A planned offshore wind farm moved a step closer to construction Tuesday with the Department of the Interior announcing it has approved the project, to be located in federal waters near Rhode Island south of Martha's Vineyard.
The Revolution Wind project will have an estimated capacity of more than 700 megawatts of renewable energy, capable of powering nearly 250,000 homes, and is expected to create about 1,200 jobs during construction, regulators said.
It's the department's fourth approval of a commercial-scale, offshore wind energy project, joining the Vineyard Wind project off Massachusetts, the South Fork Wind project off Rhode Island and New York, and the Ocean Wind 1 project off New Jersey.
The Revolution Wind project is another step toward the Biden administration's goal of developing 30 gigawatts of offshore wind energy capacity by 2030, said U.S. Interior Secretary Deb Haaland.
"Together with industry, labor and partners from coast to coast, we are building an entirely new industry off the east and west and Gulf coasts,” Haaland said in a statement.
The final version of the plan approved by the department calls for installing fewer turbines than originally proposed by the developer. The goal is to help reduce impacts to visual resources, the ocean floor habitat, and other ocean activities.
The plan identifies possible locations for the installation of 65 wind turbines and two offshore substations.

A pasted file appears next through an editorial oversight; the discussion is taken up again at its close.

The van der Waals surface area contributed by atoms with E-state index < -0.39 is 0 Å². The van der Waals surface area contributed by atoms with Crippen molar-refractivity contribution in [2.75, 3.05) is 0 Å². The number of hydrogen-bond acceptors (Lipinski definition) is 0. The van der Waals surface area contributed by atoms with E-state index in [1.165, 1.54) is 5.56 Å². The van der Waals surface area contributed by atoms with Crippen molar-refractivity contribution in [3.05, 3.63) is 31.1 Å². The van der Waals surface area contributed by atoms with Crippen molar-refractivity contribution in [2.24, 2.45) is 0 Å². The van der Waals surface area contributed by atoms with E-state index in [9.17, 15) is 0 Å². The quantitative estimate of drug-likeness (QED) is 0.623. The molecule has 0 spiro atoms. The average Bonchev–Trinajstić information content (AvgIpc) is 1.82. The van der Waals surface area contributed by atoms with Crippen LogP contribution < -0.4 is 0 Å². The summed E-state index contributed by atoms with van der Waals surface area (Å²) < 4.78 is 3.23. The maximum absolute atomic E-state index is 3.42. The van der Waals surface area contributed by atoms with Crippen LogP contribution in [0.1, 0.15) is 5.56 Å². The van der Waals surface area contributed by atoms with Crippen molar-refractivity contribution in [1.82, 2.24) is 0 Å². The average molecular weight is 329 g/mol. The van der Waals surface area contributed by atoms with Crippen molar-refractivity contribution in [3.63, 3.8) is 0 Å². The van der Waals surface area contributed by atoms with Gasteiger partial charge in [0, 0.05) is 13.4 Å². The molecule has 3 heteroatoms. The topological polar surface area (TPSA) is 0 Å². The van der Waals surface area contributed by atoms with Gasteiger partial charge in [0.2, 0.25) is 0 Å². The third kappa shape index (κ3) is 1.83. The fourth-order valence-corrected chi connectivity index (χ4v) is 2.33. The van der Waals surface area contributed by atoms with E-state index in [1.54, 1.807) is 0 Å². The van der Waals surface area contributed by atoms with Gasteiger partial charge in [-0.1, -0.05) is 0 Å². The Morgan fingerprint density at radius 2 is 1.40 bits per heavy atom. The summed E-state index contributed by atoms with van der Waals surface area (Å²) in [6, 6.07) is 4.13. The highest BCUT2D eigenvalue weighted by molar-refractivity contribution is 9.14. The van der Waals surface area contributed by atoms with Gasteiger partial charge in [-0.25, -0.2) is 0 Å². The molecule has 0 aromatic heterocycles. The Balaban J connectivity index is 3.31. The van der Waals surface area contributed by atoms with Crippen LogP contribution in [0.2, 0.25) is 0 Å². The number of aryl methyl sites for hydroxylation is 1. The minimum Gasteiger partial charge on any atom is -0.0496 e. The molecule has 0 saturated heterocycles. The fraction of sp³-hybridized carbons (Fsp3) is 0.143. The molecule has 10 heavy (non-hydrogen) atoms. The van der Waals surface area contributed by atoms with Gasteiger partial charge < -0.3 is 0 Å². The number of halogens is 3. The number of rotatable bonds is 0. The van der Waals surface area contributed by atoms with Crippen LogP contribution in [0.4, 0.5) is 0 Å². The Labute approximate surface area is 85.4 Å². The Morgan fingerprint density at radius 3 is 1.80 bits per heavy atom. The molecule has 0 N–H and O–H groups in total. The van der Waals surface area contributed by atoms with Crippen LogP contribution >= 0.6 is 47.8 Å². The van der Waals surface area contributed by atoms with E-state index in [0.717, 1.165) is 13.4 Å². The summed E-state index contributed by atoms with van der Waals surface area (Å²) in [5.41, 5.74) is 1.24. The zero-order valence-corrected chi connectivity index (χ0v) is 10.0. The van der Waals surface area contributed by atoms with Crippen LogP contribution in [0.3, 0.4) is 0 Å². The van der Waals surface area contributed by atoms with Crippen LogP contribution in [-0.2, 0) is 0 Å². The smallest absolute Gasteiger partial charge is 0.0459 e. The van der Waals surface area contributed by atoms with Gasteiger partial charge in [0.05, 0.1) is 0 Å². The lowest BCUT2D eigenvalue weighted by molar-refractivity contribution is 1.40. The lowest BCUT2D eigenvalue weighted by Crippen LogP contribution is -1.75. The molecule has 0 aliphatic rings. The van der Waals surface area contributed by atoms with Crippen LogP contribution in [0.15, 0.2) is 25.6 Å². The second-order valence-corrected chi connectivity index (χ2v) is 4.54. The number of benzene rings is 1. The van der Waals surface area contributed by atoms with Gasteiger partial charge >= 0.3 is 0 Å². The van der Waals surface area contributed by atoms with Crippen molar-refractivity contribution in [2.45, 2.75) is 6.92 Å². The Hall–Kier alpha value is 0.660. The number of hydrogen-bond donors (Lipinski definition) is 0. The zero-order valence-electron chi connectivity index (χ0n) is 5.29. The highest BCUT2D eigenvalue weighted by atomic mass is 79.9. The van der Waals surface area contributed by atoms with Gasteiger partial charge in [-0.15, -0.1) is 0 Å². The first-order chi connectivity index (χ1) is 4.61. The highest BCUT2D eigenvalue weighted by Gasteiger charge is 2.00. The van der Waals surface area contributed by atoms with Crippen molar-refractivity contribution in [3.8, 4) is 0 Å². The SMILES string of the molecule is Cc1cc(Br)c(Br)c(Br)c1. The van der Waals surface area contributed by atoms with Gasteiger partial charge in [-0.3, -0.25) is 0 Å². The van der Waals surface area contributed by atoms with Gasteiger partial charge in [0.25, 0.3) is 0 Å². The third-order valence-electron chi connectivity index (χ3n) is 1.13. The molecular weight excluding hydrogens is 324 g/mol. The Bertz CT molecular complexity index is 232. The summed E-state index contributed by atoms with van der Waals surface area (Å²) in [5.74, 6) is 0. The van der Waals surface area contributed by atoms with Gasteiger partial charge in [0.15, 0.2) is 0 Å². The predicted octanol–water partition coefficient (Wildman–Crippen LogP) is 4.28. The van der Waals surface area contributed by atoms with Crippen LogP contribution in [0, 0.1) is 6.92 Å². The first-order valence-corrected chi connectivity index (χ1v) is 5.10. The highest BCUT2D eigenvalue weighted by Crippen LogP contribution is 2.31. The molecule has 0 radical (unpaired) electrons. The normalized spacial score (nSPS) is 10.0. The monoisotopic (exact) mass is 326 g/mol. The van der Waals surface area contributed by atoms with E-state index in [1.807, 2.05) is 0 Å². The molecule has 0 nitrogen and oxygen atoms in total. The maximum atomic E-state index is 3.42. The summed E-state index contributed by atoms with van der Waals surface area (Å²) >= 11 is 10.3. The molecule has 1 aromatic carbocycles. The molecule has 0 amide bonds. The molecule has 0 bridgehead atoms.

Revolution Wind will create a fund to compensate for losses by recreational and commercial fisheries in Rhode Island and Massachusetts — as well as fisheries from other states — directly related to the construction of the turbines.
The project will also take steps to reduce potential harm to protected species like marine mammals, sea turtles and Atlantic sturgeon.
The Department’s Bureau of Ocean Energy Management remains on track to complete reviews of at least 16 offshore wind project plans by 2025, representing more than 27 gigawatts of clean energy, the bureau said.
Vineyard Wind, a separate project, is under construction 15 miles south of Martha’s Vineyard and Nantucket. It includes 62 turbines and is expected to put out 800 megawatts, enough electricity to power more than 400,000 homes, beginning this year.
The first U.S. offshore wind farm opened off Rhode Island’s Block Island in late 2016. But with five turbines, it’s not commercial scale.